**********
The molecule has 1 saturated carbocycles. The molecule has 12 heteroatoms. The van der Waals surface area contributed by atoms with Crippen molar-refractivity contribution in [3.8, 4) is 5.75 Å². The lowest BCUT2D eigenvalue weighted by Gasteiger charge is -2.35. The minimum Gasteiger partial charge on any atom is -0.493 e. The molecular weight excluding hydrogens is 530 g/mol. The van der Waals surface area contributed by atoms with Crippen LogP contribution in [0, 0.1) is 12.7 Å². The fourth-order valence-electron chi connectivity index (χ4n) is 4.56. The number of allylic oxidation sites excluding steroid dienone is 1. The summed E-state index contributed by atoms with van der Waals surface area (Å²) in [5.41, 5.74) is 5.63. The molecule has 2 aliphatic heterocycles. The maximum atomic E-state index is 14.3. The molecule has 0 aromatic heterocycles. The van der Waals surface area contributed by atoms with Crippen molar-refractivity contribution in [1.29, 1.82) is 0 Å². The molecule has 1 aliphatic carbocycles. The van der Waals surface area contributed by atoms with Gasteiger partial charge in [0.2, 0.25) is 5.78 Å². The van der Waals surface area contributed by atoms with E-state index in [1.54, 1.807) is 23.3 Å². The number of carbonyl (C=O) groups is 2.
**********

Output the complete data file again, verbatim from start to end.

The molecule has 1 saturated carbocycles. The molecule has 12 heteroatoms. The van der Waals surface area contributed by atoms with Crippen molar-refractivity contribution in [3.8, 4) is 5.75 Å². The lowest BCUT2D eigenvalue weighted by Gasteiger charge is -2.35. The minimum Gasteiger partial charge on any atom is -0.493 e. The molecular weight excluding hydrogens is 530 g/mol. The van der Waals surface area contributed by atoms with Crippen LogP contribution in [0, 0.1) is 12.7 Å². The fourth-order valence-electron chi connectivity index (χ4n) is 4.56. The number of allylic oxidation sites excluding steroid dienone is 1. The summed E-state index contributed by atoms with van der Waals surface area (Å²) in [5.41, 5.74) is 5.63. The molecule has 2 aliphatic heterocycles. The maximum atomic E-state index is 14.3. The molecule has 0 aromatic heterocycles. The van der Waals surface area contributed by atoms with Crippen molar-refractivity contribution in [1.29, 1.82) is 0 Å². The molecule has 1 aliphatic carbocycles. The van der Waals surface area contributed by atoms with Gasteiger partial charge in [0.2, 0.25) is 5.78 Å². The van der Waals surface area contributed by atoms with E-state index in [1.54, 1.807) is 23.3 Å². The number of carbonyl (C=O) groups is 2.